Conference gives undergraduate women skills, inspiration to pursue physics careers
Meg Urry was the first tenured woman professor in the Physics Department at Yale University and was often the only woman in her physics classes, including her graduate class at MIT, but she still heard a fellow student complain that women were unfairly given advantages over their male colleagues. “That’s when I realized there was something fishy going on,” she said.
Urry spoke at the 2017 APS Conference for Undergraduate Women in Physics (CUWiP) Mid-Atlantic Regional Conference at Princeton University. She told students that she is still often the only woman in the room even though her department now has six out of 32 female faculty members – the highest number of the top 50 physics departments in the U.S. “That’s crazy, right?” Urry said. “If we were offered the same opportunities and had the same treatment, women would be half the faculty in every subject.”
Urry, a professor of astrophysics at Yale whose research focuses on active galaxies that host supermassive black holes in their centers was one of the plenary speakers at the conference, which focused on giving young women the tools to stay in physics and other STEM fields. More than 200 women attended Jan. 13 to Jan. 15 at Princeton University.
Addressing unconscious bias
Urry noted that the percentage of women in the U.S. graduating from college with physics degrees has remained flat at 20 percent for the past decade. Women in physics and other fields are affected by unconscious bias, Urry said. She cited one study that found participants who were given the resumes of equally qualified men and women were more likely to pick resumes with men’s names on them.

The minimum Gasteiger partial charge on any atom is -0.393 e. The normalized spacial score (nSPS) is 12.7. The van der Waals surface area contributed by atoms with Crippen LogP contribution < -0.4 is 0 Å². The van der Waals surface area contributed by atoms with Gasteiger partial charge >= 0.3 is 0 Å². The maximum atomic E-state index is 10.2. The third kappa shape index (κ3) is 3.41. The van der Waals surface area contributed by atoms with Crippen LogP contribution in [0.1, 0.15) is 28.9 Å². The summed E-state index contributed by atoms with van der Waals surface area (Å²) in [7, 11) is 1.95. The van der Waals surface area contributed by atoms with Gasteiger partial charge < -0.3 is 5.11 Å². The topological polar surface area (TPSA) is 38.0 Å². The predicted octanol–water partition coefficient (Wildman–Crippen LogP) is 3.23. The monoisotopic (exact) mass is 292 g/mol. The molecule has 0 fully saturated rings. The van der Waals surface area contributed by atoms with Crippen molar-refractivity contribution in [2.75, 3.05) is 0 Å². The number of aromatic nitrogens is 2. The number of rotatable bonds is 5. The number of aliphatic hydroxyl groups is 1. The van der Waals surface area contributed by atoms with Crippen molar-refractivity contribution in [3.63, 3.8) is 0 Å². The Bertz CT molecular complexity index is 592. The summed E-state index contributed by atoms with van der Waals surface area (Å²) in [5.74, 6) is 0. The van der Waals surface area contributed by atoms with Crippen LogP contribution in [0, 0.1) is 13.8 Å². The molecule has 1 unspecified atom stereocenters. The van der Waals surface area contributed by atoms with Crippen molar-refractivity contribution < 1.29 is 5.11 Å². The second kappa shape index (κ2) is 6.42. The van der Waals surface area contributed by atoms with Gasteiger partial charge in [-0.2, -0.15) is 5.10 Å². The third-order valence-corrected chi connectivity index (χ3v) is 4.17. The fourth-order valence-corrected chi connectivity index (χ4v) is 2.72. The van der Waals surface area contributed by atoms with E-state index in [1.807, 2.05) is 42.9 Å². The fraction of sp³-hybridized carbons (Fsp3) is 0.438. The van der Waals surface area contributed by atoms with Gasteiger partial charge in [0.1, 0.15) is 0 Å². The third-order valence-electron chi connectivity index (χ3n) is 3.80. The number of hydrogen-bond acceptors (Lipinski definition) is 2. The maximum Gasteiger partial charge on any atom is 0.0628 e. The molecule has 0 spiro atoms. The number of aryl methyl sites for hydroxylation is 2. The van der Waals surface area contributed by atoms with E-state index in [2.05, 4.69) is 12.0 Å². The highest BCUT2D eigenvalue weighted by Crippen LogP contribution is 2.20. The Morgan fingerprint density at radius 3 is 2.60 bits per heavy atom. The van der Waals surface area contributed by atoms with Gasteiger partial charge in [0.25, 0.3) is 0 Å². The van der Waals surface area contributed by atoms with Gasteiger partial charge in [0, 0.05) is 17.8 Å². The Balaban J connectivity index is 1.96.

The Princeton CUWiP Conference was one of nine conferences nationwide and one in Canada that took place simultaneously. Other host institutions included Harvard University, Virginia Polytechnic Institute, and the University of California, Los Angeles. The conference was offered free aside from a $45 registration fee and travel expenses. It was funded by the DOE’s Office of Science and the National Science Foundation through grants to the American Physical Society.
Shannon Swilley Greco, a Science Education program leader at the U.S. Department of Energy’s (DOE) Princeton Plasma Physics Laboratory (PPPL), organized the conference with Lyman Page, chair of the University’s Physics Department, and graduate student Laura Chang. Greco told the young physicists that she hopes the conference will inspire them to stay in a physics or STEM field. “I don’t ever want anyone to leave the field they loved because they felt ill-prepared,” she told the young physicists, “or because they just had so much doubt that they were afraid they weren’t where they were supposed to be, or that they were made to feel unwelcome or uncomfortable.”